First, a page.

All three of you thought it would be a terrific idea to start your own studio, or agency or analytics firm or app builder or…whatever. So you just did it, jacking in the jobs, each of you wrangling enough work out of a couple of clients to pay your way for a few months, knocking up a couple of IKEA trestle tables in a spare bedroom and, boom, here you are with this thing, this business, for goodness sake, with employees and offices and business rates and management accounts and insurances and so much stuff that is nothing to do with the thing it is you do, that you sell to clients and from which you make your living.
And somewhere along the way someone became responsible for all that stuff. That’d be you.
I’m not the first to recognise this syndrome. I’ve heard it referred to as the Accidental Leader. I call it The Reluctant MD. This is the person that failed to take a metaphorical step backwards in that board meeting in the brewpub way back when your little enterprise was clearly getting a little ahead of itself and the question got asked; ‘who’s the best person to lead this business, now that it clearly needs a leader?’.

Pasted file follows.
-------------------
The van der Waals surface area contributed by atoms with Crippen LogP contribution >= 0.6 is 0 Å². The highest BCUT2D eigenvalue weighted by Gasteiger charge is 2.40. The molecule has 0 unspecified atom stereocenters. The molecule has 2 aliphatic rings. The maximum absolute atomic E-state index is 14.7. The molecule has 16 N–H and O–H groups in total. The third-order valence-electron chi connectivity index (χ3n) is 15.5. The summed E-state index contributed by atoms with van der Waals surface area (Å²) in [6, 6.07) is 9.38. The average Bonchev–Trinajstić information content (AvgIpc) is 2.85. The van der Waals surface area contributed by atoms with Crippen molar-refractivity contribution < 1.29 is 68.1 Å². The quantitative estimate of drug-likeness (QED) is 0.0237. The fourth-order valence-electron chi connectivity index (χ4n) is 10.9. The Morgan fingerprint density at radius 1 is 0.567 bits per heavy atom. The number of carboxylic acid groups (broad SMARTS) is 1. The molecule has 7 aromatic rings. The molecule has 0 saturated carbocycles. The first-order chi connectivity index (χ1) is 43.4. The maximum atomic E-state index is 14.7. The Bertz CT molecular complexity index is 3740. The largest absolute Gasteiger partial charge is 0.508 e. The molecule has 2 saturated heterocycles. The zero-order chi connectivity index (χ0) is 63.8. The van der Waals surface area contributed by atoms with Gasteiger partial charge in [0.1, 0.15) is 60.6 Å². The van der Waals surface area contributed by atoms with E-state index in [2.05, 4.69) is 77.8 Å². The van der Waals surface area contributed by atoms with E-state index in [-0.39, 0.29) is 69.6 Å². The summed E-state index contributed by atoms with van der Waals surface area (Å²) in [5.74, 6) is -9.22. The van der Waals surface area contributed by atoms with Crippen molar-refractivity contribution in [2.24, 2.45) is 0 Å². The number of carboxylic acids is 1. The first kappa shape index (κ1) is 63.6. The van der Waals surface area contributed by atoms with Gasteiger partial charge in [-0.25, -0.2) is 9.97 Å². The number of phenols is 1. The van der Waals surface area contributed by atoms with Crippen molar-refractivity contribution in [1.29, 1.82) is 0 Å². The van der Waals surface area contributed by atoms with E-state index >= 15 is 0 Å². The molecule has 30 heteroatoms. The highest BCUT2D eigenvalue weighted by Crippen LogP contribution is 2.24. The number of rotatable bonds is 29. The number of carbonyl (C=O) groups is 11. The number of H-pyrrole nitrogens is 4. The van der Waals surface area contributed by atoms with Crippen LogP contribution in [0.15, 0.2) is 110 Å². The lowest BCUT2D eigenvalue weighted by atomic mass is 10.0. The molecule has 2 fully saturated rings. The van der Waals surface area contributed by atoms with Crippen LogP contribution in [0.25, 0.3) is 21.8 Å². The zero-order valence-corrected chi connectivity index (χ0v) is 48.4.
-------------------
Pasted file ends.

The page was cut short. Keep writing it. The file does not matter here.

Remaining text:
It made sense, back then. You were the best organised, the most numerate, of the founders. You could make some sense of a spreadsheet, when the others just glazed over or developed a deep interest in their cup of cold coffee. At least you tentatively queried the constant demands for another five creatives or half-dozen developers, just because ‘everyone is really busy’. And, no, I don’t think we can justify the investment in a high-end Italian-made espresso machine in the kitchen, however much is contributes to employee (read: director) satisfaction.
And now? The job is about as appetising as that cold latte. The hypothetical seductions of leadership have resolved themselves into the petty daily realities of reviewing staff utilisation reports and renegotiating bank loans. Which was getting to be a grind, even before the current massive market opportunity/management crisis/client resignation/untrammelled growth spurt. The one that’s pushed you over the edge, close to actual doctor’s-certificate level exhaustion, stress-induced anxiety and emotional meltdown. You’ve run out of road.
It happens. Most Reluctant MDs remain just that. In practice, their running out of road, out of management bandwidth, coincides with a burning desire to get back to the thing they started out doing, the craft or professional practice that got them into this business in the first place. It would be a mistake to see this as simple escapism, just a desperate desire to smash the manacles of management.
It’s a clear sign that the next stage of the business is imminent. The Reluctant MD, bless ’em, is just not the one to take it there.